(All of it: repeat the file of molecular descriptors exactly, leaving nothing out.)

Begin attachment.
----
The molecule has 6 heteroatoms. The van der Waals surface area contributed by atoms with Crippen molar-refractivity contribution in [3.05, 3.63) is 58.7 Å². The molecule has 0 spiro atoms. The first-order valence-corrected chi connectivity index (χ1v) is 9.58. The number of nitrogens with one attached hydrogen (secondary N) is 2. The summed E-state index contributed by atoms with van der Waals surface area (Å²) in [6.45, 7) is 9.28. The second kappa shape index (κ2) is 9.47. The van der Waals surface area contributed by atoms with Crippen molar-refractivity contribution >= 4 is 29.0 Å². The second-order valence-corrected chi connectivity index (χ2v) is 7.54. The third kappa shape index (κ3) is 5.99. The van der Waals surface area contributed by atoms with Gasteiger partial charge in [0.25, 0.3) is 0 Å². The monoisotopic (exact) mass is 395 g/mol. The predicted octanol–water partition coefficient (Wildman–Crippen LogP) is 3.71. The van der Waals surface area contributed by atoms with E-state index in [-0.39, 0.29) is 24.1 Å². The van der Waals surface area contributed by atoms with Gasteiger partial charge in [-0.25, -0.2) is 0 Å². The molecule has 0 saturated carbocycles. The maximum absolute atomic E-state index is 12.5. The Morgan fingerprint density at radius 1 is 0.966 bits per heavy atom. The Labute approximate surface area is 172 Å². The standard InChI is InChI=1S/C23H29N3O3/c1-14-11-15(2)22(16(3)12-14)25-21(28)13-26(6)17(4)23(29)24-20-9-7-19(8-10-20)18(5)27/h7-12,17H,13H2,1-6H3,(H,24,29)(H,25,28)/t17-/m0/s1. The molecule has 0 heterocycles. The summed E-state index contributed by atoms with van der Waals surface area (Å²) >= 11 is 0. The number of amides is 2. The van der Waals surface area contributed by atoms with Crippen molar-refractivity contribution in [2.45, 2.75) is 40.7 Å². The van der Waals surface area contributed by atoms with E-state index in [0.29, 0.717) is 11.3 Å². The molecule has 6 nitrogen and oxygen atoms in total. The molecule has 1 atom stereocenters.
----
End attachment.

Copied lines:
The molecule has 6 heteroatoms. The van der Waals surface area contributed by atoms with Crippen molar-refractivity contribution in [3.05, 3.63) is 58.7 Å². The molecule has 0 spiro atoms. The first-order valence-corrected chi connectivity index (χ1v) is 9.58. The number of nitrogens with one attached hydrogen (secondary N) is 2. The summed E-state index contributed by atoms with van der Waals surface area (Å²) in [6.45, 7) is 9.28. The second kappa shape index (κ2) is 9.47. The van der Waals surface area contributed by atoms with Crippen molar-refractivity contribution >= 4 is 29.0 Å². The second-order valence-corrected chi connectivity index (χ2v) is 7.54. The third kappa shape index (κ3) is 5.99. The van der Waals surface area contributed by atoms with Gasteiger partial charge in [0.25, 0.3) is 0 Å². The monoisotopic (exact) mass is 395 g/mol. The predicted octanol–water partition coefficient (Wildman–Crippen LogP) is 3.71. The van der Waals surface area contributed by atoms with E-state index in [-0.39, 0.29) is 24.1 Å². The van der Waals surface area contributed by atoms with Gasteiger partial charge in [-0.25, -0.2) is 0 Å². The molecule has 0 saturated carbocycles. The maximum absolute atomic E-state index is 12.5. The Morgan fingerprint density at radius 1 is 0.966 bits per heavy atom. The Labute approximate surface area is 172 Å². The standard InChI is InChI=1S/C23H29N3O3/c1-14-11-15(2)22(16(3)12-14)25-21(28)13-26(6)17(4)23(29)24-20-9-7-19(8-10-20)18(5)27/h7-12,17H,13H2,1-6H3,(H,24,29)(H,25,28)/t17-/m0/s1. The molecule has 0 heterocycles. The summed E-state index contributed by atoms with van der Waals surface area (Å²) >= 11 is 0. The number of amides is 2. The van der Waals surface area contributed by atoms with Crippen molar-refractivity contribution in [2.45, 2.75) is 40.7 Å². The van der Waals surface area contributed by atoms with E-state index in [0.29, 0.717) is 11.3 Å². The molecule has 6 nitrogen and oxygen atoms in total. The molecule has 1 atom stereocenters.